Chapter

Amateur and Professional, Permanent and Transient

Patrick Warfield

in American Orchestras in the Nineteenth Century

Published by University of Chicago Press

Published in print April 2012 | ISBN: 9780226769769
Published online March 2013 | e-ISBN: 9780226769776 | DOI: http://dx.doi.org/10.7208/chicago/9780226769776.003.0009
Amateur and Professional, Permanent and Transient

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The Georgetown Amateur Orchestra welcomed nonprofessional players, and the Washington Symphony Orchestra went through several brief incarnations. Programs from the mid-1880s showed a steady increase in the number of professional musicians aiding the Georgetown amateurs. The Georgetown Amateur Orchestra came to an end in 1895, at least temporarily. Its twenty-year history and remarkable continuity in membership effectively qualified it as Washington's permanent orchestra, at least in comparison to its professional rivals. Washington would see other orchestras come and go, some of which were made up of professional musicians. The Georgetown Amateur Orchestra had managed to play fifty-seven “public rehearsals,” and many benefit and joint concerts. Lasting more than a quarter century, this was Washington's first permanent orchestra.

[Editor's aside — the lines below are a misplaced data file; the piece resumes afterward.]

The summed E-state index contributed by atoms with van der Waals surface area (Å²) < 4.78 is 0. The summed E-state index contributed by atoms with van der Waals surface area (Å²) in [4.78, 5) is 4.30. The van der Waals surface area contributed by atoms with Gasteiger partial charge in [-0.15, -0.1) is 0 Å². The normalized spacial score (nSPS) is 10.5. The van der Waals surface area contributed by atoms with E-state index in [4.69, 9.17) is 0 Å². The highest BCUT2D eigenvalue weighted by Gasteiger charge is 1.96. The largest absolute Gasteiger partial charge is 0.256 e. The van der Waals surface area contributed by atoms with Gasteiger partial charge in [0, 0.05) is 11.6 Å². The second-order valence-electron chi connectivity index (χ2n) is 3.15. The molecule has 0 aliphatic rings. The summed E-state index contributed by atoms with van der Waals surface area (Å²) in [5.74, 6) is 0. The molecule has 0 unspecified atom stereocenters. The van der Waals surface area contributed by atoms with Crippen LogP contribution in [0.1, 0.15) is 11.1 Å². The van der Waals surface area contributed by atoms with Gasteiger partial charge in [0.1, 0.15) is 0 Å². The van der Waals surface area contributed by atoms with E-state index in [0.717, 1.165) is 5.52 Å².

Keywords: Georgetown Amateur Orchestra; Washington Symphony Orchestra; professional musicians; permanent orchestra; nonprofessional players

Chapter.  9720 words. 

Subjects: American Music

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